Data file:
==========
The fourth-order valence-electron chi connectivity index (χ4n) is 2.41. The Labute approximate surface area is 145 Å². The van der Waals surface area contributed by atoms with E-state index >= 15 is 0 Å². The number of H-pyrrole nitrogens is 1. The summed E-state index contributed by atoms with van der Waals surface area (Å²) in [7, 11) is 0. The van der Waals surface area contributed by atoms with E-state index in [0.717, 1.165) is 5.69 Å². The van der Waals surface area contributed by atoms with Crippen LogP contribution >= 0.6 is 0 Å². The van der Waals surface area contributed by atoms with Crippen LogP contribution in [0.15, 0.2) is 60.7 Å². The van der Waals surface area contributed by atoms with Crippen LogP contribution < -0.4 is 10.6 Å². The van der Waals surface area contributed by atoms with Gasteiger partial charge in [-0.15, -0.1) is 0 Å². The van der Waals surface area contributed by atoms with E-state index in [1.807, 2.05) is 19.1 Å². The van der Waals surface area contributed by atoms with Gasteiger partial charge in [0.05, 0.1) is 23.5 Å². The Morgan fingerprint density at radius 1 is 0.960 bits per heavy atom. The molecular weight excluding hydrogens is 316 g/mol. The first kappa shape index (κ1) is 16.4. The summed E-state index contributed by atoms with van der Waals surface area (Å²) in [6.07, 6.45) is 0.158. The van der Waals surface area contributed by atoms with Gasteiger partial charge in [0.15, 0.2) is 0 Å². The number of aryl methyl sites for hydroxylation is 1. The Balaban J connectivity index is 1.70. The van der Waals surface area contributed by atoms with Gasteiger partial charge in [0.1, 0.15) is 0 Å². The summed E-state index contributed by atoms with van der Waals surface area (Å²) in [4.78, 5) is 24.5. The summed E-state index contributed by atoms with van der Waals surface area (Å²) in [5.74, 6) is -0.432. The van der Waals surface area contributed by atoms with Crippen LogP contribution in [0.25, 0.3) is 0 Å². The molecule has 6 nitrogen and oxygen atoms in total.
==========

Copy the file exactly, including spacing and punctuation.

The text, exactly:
The fourth-order valence-electron chi connectivity index (χ4n) is 2.41. The Labute approximate surface area is 145 Å². The van der Waals surface area contributed by atoms with E-state index >= 15 is 0 Å². The number of H-pyrrole nitrogens is 1. The summed E-state index contributed by atoms with van der Waals surface area (Å²) in [7, 11) is 0. The van der Waals surface area contributed by atoms with E-state index in [0.717, 1.165) is 5.69 Å². The van der Waals surface area contributed by atoms with Crippen LogP contribution >= 0.6 is 0 Å². The van der Waals surface area contributed by atoms with Crippen LogP contribution in [0.15, 0.2) is 60.7 Å². The van der Waals surface area contributed by atoms with Crippen LogP contribution < -0.4 is 10.6 Å². The van der Waals surface area contributed by atoms with Gasteiger partial charge in [-0.15, -0.1) is 0 Å². The van der Waals surface area contributed by atoms with E-state index in [1.807, 2.05) is 19.1 Å². The van der Waals surface area contributed by atoms with Gasteiger partial charge in [0.05, 0.1) is 23.5 Å². The Morgan fingerprint density at radius 1 is 0.960 bits per heavy atom. The molecular weight excluding hydrogens is 316 g/mol. The first kappa shape index (κ1) is 16.4. The summed E-state index contributed by atoms with van der Waals surface area (Å²) in [6.07, 6.45) is 0.158. The van der Waals surface area contributed by atoms with Gasteiger partial charge in [0.15, 0.2) is 0 Å². The number of aryl methyl sites for hydroxylation is 1. The Balaban J connectivity index is 1.70. The van der Waals surface area contributed by atoms with Gasteiger partial charge in [0.1, 0.15) is 0 Å². The summed E-state index contributed by atoms with van der Waals surface area (Å²) in [4.78, 5) is 24.5. The summed E-state index contributed by atoms with van der Waals surface area (Å²) in [5.74, 6) is -0.432. The van der Waals surface area contributed by atoms with Crippen LogP contribution in [0.25, 0.3) is 0 Å². The molecule has 6 nitrogen and oxygen atoms in total.